The Mentally Ill

'I don’t wish to be misunderstood. I have no sympathy for what Loughner did. Even those suffering under severe mental illness can usually distinguish right from wrong. I could, even when it was at its most severe. I imagine Loughner could as well. Unless he turns out to have been completely delusional, he is morally responsible for what he did...

The truth is that mentally ill people are often regarded as, for want of a better word, disposable. One would not ignore someone who was suffering from cancer, or blindness, or pneumonia; but people do ignore, and worse, people who are suffering from mental diseases just as severe. If a man collapses in the street from a heart attack, people call 911. But if he laughs inappropriately or posts nonsense on the internet, he is considered a scary weirdo and ostracized. The result is that worst of all things: unnecessary suffering. All the more so because, properly treated, this suffering can be enormously reduced. I will not repeat the well-meaning lie that people with mental illness can lead a completely normal life. But they can lead a good life, and even a happy one.

Jared Loughner will never have this opportunity. He is now a murderer many times over. One of his victims was a nine-year-old child. There can be no forgiveness or redemption for such an act. Whatever the reasons, he has closed the book on a wasted life. His victims are now the rightful objects of our compassion. But we should not forget that this atrocity was preventable. If the proper action is taken, it is eminently possible to not only prevent future atrocities of this kind, but to help ameliorate the suffering of many who would never contemplate such a crime. This would, I think, be the most fitting response to the suffering Mr. Loughner has caused.'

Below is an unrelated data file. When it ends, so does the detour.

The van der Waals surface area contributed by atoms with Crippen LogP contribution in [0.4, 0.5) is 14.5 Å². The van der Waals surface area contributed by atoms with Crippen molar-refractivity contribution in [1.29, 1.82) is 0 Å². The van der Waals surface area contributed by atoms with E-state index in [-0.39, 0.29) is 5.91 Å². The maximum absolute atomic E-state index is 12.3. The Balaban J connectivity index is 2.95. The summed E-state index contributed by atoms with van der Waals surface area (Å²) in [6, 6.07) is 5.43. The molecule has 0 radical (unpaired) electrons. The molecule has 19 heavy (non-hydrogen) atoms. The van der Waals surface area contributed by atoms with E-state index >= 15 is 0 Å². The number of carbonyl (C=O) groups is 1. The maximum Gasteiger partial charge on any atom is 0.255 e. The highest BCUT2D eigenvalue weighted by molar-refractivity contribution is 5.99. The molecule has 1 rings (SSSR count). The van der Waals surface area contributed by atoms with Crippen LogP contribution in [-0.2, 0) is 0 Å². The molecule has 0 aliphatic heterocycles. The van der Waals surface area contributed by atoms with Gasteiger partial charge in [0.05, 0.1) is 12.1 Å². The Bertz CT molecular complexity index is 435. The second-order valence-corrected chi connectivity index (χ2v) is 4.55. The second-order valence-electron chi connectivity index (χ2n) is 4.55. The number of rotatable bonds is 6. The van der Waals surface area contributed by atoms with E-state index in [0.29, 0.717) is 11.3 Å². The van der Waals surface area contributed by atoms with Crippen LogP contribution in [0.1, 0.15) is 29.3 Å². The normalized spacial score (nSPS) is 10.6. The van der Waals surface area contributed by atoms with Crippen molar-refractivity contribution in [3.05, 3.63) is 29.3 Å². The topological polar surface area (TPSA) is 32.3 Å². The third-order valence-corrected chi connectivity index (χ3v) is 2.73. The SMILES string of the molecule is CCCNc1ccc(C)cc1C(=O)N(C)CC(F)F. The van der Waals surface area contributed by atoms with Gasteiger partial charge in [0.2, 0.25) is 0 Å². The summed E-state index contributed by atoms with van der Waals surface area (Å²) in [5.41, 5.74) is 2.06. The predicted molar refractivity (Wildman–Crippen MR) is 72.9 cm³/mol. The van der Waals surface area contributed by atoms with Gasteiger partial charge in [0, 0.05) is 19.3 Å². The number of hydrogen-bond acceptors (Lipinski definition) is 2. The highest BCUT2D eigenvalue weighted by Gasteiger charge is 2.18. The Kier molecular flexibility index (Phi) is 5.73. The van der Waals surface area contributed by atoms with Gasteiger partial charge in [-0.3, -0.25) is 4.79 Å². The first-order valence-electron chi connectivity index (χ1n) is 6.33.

- Benjamin Kerstein, 'Loughner and How America Treats Its Mentally Ill.'


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